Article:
|1916 presidential election|
|Date(s)||June 7–10, 1916|
|Presidential nominee||Charles E. Hughes of New York|
|Vice presidential nominee||Charles W. Fairbanks of Indiana|
The 1916 Republican National Convention was held in Chicago from June 7 to June 10. A major goal of the party's bosses at the convention was to heal the bitter split within the party that had occurred in the 1912 presidential campaign. In that year, Theodore Roosevelt bolted the GOP and formed his own political party, the Progressive Party, which contained most of the GOP's liberals. William Howard Taft, the incumbent president, won the nomination of the regular Republican Party. This split in the GOP ranks divided the Republican vote and led to the election of Democrat Woodrow Wilson. Although several candidates were openly competing for the 1916 nomination—most prominently conservative Senator Elihu Root of New York, Senator John W. Weeks of Massachusetts, and liberal Senator Albert Cummins of Iowa—the party's bosses wanted a moderate who would be acceptable to all factions of the party. They turned to Supreme Court Justice Charles Evans Hughes, who had served on the court since 1910 and thus had the advantage of not having publicly spoken about political issues in six years. Although he had not sought the nomination, Hughes made it known that he would not turn it down; he won the presidential nomination on the third ballot. Former Vice President Charles W. Fairbanks was nominated as his running mate. Hughes is the only Supreme Court Justice to be nominated for president by a major political party. Fairbanks is the last former vice president, to be nominated for vice president.
Then-Senator Warren G. Harding is credited with coining the phrase "Founding Fathers" during his keynote address.
At the start, Supreme Court Justice Charles Evans Hughes was widely seen as the favorite due to his ability to unite the party, though the nomination of a dark horse candidate such as Massachusetts Senator Henry Cabot Lodge or General Leonard Wood seemed possible. Many Republicans sought to nominate a candidate palatable to Theodore Roosevelt in hopes of averting another third-party run by progressive Republicans, though these Republicans were unwilling to nominate Roosevelt himself. Roosevelt's influence put a stop to the potential presidential candidacies of former Ohio Representative Theodore E. Burton and Ohio Senator Warren G. Harding. Former Vice President Charles Fairbanks made a run at the presidency and attempted to curry Roosevelt's support, but Roosevelt refused to support Fairbanks. Hughes won the nomination on the third ballot, and Roosevelt chose to forgo a third-party bid.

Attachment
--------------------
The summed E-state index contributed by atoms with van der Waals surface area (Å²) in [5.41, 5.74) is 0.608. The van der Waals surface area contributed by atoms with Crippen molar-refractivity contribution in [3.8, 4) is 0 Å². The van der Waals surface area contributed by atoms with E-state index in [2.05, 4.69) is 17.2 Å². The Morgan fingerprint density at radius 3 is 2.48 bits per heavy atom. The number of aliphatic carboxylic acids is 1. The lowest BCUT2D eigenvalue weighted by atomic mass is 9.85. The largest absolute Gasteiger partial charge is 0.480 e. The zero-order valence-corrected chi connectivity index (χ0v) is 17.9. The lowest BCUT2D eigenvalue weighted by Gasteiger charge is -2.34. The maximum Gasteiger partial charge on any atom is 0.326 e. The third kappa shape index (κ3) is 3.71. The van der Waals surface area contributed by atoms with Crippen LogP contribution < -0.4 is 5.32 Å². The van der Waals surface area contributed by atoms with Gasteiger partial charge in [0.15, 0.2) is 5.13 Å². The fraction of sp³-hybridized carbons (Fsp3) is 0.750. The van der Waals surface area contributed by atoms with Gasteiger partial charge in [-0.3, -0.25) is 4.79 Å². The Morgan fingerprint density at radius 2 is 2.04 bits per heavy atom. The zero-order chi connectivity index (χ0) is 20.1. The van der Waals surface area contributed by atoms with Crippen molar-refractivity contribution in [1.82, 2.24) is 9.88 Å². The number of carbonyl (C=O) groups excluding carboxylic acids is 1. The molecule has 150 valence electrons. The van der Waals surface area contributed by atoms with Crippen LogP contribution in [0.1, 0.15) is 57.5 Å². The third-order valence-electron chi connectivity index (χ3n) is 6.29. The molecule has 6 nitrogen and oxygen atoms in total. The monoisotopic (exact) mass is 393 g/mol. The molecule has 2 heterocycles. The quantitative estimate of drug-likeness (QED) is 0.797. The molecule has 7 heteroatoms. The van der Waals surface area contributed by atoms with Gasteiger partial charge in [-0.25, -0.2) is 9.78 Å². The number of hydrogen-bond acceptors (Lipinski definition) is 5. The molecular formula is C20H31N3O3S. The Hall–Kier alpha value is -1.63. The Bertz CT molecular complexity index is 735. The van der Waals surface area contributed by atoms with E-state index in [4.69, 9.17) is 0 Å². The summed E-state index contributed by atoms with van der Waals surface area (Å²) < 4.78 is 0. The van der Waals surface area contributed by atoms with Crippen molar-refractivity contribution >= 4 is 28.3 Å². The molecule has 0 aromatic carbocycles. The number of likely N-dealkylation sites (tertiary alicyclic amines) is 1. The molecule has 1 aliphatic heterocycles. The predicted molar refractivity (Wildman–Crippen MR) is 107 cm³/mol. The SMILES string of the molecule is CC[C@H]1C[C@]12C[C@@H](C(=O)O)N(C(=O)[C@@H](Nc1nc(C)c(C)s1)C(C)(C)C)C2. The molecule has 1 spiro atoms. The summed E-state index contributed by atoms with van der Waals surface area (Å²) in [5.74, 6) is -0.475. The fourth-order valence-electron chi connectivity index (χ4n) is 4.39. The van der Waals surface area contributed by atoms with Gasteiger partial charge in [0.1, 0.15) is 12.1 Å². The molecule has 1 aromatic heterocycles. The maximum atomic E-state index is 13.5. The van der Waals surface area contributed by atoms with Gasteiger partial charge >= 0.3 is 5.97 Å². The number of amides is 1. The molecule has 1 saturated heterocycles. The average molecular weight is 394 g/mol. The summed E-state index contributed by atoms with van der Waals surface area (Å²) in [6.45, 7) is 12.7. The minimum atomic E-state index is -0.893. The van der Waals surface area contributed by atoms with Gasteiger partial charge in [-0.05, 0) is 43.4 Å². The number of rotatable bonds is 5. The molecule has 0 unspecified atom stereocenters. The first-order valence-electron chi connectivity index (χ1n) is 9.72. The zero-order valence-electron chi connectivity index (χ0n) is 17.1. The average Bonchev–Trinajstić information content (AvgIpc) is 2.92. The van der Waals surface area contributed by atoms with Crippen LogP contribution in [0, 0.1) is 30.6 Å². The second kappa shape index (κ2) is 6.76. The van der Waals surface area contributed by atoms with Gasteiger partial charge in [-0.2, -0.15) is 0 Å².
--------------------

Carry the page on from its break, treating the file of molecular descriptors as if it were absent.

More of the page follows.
There were three ballots:
|Charles Evans Hughes||253.5||328.5||949.5|
|John W. Weeks||105||79||3|
|Charles W. Fairbanks||74.5||88.5||0|
|Albert B. Cummins||85||85||0|
|Theodore E. Burton||77.5||76.5||0|
|Lawrence Yates Sherman||66||65||0|
|Philander C. Knox||36||36||0|
|Martin Grove Brumbaugh||29||0||0|
|Robert M. La Follette||25||25||3|
|William Howard Taft||14||0||0|
|T. Coleman du Pont||12||13||5|
|Henry Cabot Lodge||0||0||7|
|Frank B. Willis||4||1||0|
|Warren G. Harding||0||1||0|
|Samuel W. McCall||1||1||0|
Former Vice President Charles Fairbanks had no interest in serving another term as vice president, but when the party nominated him, he accepted the nomination.
|Charles W. Fairbanks||863|
|Elmer E. Burkett||108|
|William E. Borah||8|
|William G Webster||2|
|Theodore E. Burton||1|
|Hiram W. Johnson||1|
Coinciding with the Democratic convention, both the Congressional Union for Woman Suffrage and the National American Woman Suffrage Association held conventions in Chicago.